So much of the stuff that is supposedly practical and useful is really just stuff that sounds good but is absolutely moronically simple. Like don't work 80 hours per week every week...woah, why didn't I think of that! All the other self-help tips were completely as useless and just painful to listen to. It almost felt insulting going through this book telling me really basic stuff about how to live life.

15 people found this helpful

  • Overall
    5 out of 5 stars
  • Performance
    5 out of 5 stars
  • Story
    5 out of 5 stars

Insightful piece debunking toxic productivity

I found this to be a well-researched & thought-provoking book examining the origin of laziness & how this myth has permeated much of society. The lack of a strong labor/left movement in the US post WW2 has enabled this laziness myth to perpetuate & effect all aspects of life in American society, from our work lives to our personal & relationship lives.

The author provides practical steps to overcome this lie & to live more fulfilling & balanced lives. Overall, I recommend this book if you struggle with feeling like you’re always unproductive & aren’t “doing enough” in your everyday life.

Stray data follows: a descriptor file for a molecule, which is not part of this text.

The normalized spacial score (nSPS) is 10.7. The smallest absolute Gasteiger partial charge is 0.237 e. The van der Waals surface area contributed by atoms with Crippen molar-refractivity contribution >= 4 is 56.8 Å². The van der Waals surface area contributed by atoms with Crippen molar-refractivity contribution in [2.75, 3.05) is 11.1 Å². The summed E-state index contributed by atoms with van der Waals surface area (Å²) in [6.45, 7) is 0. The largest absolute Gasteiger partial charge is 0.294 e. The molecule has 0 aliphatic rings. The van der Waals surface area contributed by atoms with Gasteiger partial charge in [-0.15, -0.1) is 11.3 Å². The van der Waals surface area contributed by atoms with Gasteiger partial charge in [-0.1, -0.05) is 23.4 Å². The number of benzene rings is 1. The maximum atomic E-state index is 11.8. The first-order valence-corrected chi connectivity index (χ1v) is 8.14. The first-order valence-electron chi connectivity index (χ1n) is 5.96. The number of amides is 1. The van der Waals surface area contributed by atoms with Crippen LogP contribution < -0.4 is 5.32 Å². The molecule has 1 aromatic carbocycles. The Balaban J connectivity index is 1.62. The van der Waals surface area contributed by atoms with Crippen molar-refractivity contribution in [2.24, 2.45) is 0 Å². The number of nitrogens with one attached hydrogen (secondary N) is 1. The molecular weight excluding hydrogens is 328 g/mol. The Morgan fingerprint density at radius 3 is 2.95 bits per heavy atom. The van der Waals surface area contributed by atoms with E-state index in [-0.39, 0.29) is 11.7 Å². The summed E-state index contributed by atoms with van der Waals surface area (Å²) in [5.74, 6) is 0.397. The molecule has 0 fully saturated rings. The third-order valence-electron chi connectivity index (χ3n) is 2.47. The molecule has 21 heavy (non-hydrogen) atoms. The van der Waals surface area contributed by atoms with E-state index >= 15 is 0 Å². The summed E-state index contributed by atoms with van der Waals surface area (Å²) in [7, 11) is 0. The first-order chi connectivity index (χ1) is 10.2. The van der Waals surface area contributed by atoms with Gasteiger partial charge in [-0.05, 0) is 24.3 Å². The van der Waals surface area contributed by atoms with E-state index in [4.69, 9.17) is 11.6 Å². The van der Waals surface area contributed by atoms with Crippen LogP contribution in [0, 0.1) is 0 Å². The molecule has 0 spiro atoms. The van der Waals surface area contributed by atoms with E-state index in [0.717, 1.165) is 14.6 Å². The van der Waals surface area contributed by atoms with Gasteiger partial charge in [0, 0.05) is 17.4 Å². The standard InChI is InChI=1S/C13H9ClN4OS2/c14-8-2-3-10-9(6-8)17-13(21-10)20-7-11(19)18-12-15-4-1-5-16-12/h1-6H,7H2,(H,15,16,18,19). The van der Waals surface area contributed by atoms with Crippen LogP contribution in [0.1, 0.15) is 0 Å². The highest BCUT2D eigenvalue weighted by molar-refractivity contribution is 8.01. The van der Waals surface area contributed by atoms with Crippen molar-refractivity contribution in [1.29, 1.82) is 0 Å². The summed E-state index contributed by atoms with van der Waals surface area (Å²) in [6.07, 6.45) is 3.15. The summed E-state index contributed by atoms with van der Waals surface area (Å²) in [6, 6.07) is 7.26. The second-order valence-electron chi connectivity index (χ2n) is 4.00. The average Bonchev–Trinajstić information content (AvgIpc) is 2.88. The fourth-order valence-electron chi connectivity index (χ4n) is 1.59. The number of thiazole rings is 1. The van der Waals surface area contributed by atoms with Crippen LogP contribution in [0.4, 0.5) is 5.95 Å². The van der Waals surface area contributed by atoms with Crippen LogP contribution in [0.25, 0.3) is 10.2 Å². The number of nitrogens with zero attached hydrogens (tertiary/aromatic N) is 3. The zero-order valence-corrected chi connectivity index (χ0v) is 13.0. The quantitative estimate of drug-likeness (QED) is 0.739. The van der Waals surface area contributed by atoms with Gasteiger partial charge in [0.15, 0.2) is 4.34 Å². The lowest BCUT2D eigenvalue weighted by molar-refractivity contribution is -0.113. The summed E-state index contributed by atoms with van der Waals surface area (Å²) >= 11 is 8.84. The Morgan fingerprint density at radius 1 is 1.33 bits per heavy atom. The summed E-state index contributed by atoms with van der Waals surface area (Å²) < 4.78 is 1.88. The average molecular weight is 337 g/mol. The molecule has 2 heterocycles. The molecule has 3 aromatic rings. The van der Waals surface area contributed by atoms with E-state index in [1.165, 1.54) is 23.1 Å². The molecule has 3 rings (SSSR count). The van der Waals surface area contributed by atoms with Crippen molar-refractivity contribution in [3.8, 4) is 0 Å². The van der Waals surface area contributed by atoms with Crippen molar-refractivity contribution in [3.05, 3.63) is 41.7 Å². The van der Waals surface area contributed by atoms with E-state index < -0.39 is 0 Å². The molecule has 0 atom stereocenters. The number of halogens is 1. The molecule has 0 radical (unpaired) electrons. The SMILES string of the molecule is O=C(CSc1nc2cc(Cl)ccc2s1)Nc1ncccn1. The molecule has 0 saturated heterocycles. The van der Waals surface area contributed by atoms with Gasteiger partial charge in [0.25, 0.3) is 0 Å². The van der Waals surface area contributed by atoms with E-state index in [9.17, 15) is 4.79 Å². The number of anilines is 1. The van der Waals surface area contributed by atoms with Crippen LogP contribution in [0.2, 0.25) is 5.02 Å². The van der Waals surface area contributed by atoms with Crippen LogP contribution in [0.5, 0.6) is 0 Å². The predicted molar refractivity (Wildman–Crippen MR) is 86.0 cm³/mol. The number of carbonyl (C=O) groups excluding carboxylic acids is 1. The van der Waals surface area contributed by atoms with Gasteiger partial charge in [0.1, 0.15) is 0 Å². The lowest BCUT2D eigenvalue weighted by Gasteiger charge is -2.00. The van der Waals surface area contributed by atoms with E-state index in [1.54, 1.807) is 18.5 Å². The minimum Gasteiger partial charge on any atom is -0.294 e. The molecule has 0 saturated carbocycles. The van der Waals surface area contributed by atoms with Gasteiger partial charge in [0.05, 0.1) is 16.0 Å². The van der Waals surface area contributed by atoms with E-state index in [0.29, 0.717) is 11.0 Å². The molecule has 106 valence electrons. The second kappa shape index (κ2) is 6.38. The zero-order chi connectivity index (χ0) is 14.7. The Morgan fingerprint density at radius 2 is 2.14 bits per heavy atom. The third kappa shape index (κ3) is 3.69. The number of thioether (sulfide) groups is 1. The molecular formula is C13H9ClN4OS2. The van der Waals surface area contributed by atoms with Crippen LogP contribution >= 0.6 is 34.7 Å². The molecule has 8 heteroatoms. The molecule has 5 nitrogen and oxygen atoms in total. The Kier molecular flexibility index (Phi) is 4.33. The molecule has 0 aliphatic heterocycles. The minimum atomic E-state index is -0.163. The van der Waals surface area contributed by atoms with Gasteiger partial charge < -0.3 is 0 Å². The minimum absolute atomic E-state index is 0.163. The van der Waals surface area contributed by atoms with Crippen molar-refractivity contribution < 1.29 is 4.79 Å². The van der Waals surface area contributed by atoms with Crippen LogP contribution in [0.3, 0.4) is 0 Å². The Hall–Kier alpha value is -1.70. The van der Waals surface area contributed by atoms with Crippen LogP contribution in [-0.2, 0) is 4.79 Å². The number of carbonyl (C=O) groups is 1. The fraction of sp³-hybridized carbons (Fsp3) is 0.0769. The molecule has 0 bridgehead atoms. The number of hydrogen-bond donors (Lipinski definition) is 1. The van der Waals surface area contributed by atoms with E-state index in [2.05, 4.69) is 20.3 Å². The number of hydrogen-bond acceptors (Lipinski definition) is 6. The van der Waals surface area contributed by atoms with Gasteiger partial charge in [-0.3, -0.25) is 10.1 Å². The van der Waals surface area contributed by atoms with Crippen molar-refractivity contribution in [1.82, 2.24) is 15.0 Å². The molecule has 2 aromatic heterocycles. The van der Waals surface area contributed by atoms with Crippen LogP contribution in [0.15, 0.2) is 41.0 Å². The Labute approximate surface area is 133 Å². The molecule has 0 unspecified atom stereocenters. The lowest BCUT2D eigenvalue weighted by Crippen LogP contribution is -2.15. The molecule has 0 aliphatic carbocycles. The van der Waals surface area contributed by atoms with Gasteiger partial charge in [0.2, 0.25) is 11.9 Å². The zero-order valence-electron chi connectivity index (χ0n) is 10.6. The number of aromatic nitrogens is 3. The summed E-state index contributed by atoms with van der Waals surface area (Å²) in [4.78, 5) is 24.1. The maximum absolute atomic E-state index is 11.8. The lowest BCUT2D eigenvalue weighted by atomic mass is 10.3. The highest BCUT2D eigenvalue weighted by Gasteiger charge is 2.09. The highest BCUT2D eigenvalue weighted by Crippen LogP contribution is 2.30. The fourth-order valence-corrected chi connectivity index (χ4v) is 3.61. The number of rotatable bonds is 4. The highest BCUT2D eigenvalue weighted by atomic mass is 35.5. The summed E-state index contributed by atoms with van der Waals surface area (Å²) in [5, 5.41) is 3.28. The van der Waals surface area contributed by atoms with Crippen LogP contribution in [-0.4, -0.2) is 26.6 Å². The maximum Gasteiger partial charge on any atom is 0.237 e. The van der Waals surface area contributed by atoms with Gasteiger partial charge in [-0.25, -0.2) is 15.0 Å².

7 people found this helpful

  • Overall
    5 out of 5 stars
  • Performance
    4 out of 5 stars
  • Story
    5 out of 5 stars

Probably needed to hear this years ago.

I've been pushing myself too hard for decades and have started to loath my job. I picked this up after hearing the author talk about this subject on The Mental Illness Happy Hour. Once I started, I couldn't help but cringe as it laid out what I've been doing to myself for too long. This gives insight, but will not solve your problems... Only you can do that.

The subject matter was quite interesting, but the delivery was a tad dry. Overall, I'd suggest this if you're starting to lose interest in things that once gave you pride and joy. That might just be the burnout from trying to live the laziness lie.

6 people found this helpful

  • Overall
    3 out of 5 stars
  • Performance
    2 out of 5 stars
  • Story
    3 out of 5 stars

I can't with the narration

Not a lot of facts presented and read in an overly emotional way that I don't really enjoy for nonfiction presentation. I can't imagine sitting through seven hours of this.

5 people found this helpful

  • Overall
    5 out of 5 stars
  • Performance
    5 out of 5 stars
  • Story
    5 out of 5 stars

It's not just our jobs

Our whole way of life is twisted around to serve our masters. We in America and her hegemonic sphere of influence are slaves, owned by capital, and they have indoctrinated us with a pernicious lie: that we are lazy.

This book is a full throated argument that laziness is never the reality. That doing less is higher quality, and the quality is for the self, regardless of whether anything is produced. You need this book. This is the good news you need to hear.